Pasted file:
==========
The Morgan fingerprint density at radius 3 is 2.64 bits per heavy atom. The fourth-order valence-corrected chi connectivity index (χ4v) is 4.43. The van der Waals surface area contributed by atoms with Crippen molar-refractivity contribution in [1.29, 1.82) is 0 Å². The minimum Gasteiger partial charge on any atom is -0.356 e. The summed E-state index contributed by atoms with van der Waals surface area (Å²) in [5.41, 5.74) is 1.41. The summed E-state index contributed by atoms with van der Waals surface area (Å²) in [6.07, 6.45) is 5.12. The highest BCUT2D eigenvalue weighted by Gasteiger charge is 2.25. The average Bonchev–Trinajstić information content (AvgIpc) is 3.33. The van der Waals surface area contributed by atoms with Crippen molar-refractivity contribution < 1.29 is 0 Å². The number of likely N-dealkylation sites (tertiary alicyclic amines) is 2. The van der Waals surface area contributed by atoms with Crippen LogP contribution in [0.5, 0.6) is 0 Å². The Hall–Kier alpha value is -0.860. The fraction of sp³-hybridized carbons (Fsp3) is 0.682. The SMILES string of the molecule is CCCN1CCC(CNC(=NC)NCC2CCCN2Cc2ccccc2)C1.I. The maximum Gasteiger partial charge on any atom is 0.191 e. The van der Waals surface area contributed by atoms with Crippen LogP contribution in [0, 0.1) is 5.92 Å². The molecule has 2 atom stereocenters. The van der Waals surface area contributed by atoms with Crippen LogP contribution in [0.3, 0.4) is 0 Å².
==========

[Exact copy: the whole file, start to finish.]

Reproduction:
The Morgan fingerprint density at radius 3 is 2.64 bits per heavy atom. The fourth-order valence-corrected chi connectivity index (χ4v) is 4.43. The van der Waals surface area contributed by atoms with Crippen molar-refractivity contribution in [1.29, 1.82) is 0 Å². The minimum Gasteiger partial charge on any atom is -0.356 e. The summed E-state index contributed by atoms with van der Waals surface area (Å²) in [5.41, 5.74) is 1.41. The summed E-state index contributed by atoms with van der Waals surface area (Å²) in [6.07, 6.45) is 5.12. The highest BCUT2D eigenvalue weighted by Gasteiger charge is 2.25. The average Bonchev–Trinajstić information content (AvgIpc) is 3.33. The van der Waals surface area contributed by atoms with Crippen molar-refractivity contribution < 1.29 is 0 Å². The number of likely N-dealkylation sites (tertiary alicyclic amines) is 2. The van der Waals surface area contributed by atoms with Crippen LogP contribution in [0.5, 0.6) is 0 Å². The Hall–Kier alpha value is -0.860. The fraction of sp³-hybridized carbons (Fsp3) is 0.682. The SMILES string of the molecule is CCCN1CCC(CNC(=NC)NCC2CCCN2Cc2ccccc2)C1.I. The maximum Gasteiger partial charge on any atom is 0.191 e. The van der Waals surface area contributed by atoms with Crippen LogP contribution in [0, 0.1) is 5.92 Å². The molecule has 2 atom stereocenters. The van der Waals surface area contributed by atoms with Crippen LogP contribution in [0.3, 0.4) is 0 Å².